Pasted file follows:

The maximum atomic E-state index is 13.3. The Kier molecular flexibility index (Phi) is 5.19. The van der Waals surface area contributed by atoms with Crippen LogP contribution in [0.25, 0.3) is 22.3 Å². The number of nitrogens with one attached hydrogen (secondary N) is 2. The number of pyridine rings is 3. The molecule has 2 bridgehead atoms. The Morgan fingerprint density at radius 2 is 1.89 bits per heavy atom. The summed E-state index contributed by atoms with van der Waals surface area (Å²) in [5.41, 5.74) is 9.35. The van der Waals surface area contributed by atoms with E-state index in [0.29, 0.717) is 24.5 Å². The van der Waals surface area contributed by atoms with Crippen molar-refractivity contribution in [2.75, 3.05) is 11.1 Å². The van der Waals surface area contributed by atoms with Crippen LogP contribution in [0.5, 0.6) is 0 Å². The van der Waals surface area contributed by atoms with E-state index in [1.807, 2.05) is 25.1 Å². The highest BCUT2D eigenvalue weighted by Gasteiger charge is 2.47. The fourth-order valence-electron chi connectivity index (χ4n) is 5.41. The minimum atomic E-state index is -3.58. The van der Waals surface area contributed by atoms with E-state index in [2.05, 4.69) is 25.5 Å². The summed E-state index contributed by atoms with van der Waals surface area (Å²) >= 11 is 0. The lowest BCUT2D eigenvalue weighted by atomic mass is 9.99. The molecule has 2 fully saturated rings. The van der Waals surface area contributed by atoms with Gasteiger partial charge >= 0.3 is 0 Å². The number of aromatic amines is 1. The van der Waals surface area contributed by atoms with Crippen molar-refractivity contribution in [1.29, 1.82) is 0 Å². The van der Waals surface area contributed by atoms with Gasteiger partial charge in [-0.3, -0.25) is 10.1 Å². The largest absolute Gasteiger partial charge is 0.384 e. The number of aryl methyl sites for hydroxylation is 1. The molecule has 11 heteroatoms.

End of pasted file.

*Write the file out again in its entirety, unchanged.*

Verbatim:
The maximum atomic E-state index is 13.3. The Kier molecular flexibility index (Phi) is 5.19. The van der Waals surface area contributed by atoms with Crippen LogP contribution in [0.25, 0.3) is 22.3 Å². The number of nitrogens with one attached hydrogen (secondary N) is 2. The number of pyridine rings is 3. The molecule has 2 bridgehead atoms. The Morgan fingerprint density at radius 2 is 1.89 bits per heavy atom. The summed E-state index contributed by atoms with van der Waals surface area (Å²) in [5.41, 5.74) is 9.35. The van der Waals surface area contributed by atoms with E-state index in [0.29, 0.717) is 24.5 Å². The van der Waals surface area contributed by atoms with Crippen molar-refractivity contribution in [2.75, 3.05) is 11.1 Å². The van der Waals surface area contributed by atoms with Crippen LogP contribution in [0.5, 0.6) is 0 Å². The van der Waals surface area contributed by atoms with E-state index in [1.807, 2.05) is 25.1 Å². The highest BCUT2D eigenvalue weighted by Gasteiger charge is 2.47. The fourth-order valence-electron chi connectivity index (χ4n) is 5.41. The minimum atomic E-state index is -3.58. The van der Waals surface area contributed by atoms with E-state index in [2.05, 4.69) is 25.5 Å². The summed E-state index contributed by atoms with van der Waals surface area (Å²) >= 11 is 0. The lowest BCUT2D eigenvalue weighted by atomic mass is 9.99. The molecule has 2 fully saturated rings. The van der Waals surface area contributed by atoms with Gasteiger partial charge >= 0.3 is 0 Å². The number of aromatic amines is 1. The van der Waals surface area contributed by atoms with Crippen molar-refractivity contribution in [1.29, 1.82) is 0 Å². The van der Waals surface area contributed by atoms with Gasteiger partial charge in [-0.3, -0.25) is 10.1 Å². The largest absolute Gasteiger partial charge is 0.384 e. The number of aryl methyl sites for hydroxylation is 1. The molecule has 11 heteroatoms.